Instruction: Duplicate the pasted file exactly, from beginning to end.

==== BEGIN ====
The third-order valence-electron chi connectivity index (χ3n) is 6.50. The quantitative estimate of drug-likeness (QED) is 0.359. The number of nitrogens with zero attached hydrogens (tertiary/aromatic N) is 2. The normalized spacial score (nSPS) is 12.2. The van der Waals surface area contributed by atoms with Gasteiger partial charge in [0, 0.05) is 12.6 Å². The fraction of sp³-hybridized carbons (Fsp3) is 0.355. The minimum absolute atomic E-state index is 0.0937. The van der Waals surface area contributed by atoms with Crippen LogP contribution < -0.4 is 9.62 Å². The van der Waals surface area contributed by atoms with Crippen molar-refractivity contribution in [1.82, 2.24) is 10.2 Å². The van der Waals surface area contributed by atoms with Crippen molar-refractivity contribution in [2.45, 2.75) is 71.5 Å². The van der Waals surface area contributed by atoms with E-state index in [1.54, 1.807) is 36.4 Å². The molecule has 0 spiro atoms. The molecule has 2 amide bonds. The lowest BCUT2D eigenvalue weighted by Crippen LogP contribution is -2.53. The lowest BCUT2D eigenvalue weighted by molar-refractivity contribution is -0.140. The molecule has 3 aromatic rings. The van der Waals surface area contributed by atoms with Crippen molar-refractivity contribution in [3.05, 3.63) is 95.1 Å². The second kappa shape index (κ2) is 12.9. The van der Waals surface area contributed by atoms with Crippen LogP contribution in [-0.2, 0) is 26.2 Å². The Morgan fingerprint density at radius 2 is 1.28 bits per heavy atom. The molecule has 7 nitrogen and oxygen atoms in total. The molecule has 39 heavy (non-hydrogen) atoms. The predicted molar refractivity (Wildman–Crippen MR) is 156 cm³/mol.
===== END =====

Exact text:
The third-order valence-electron chi connectivity index (χ3n) is 6.50. The quantitative estimate of drug-likeness (QED) is 0.359. The number of nitrogens with zero attached hydrogens (tertiary/aromatic N) is 2. The normalized spacial score (nSPS) is 12.2. The van der Waals surface area contributed by atoms with Gasteiger partial charge in [0, 0.05) is 12.6 Å². The fraction of sp³-hybridized carbons (Fsp3) is 0.355. The minimum absolute atomic E-state index is 0.0937. The van der Waals surface area contributed by atoms with Crippen LogP contribution < -0.4 is 9.62 Å². The van der Waals surface area contributed by atoms with Crippen molar-refractivity contribution in [1.82, 2.24) is 10.2 Å². The van der Waals surface area contributed by atoms with Crippen molar-refractivity contribution in [2.45, 2.75) is 71.5 Å². The van der Waals surface area contributed by atoms with E-state index in [1.54, 1.807) is 36.4 Å². The molecule has 0 spiro atoms. The molecule has 2 amide bonds. The lowest BCUT2D eigenvalue weighted by Crippen LogP contribution is -2.53. The lowest BCUT2D eigenvalue weighted by molar-refractivity contribution is -0.140. The molecule has 3 aromatic rings. The van der Waals surface area contributed by atoms with Crippen molar-refractivity contribution in [3.05, 3.63) is 95.1 Å². The second kappa shape index (κ2) is 12.9. The van der Waals surface area contributed by atoms with Crippen LogP contribution in [-0.2, 0) is 26.2 Å². The Morgan fingerprint density at radius 2 is 1.28 bits per heavy atom. The molecule has 7 nitrogen and oxygen atoms in total. The molecule has 39 heavy (non-hydrogen) atoms. The predicted molar refractivity (Wildman–Crippen MR) is 156 cm³/mol.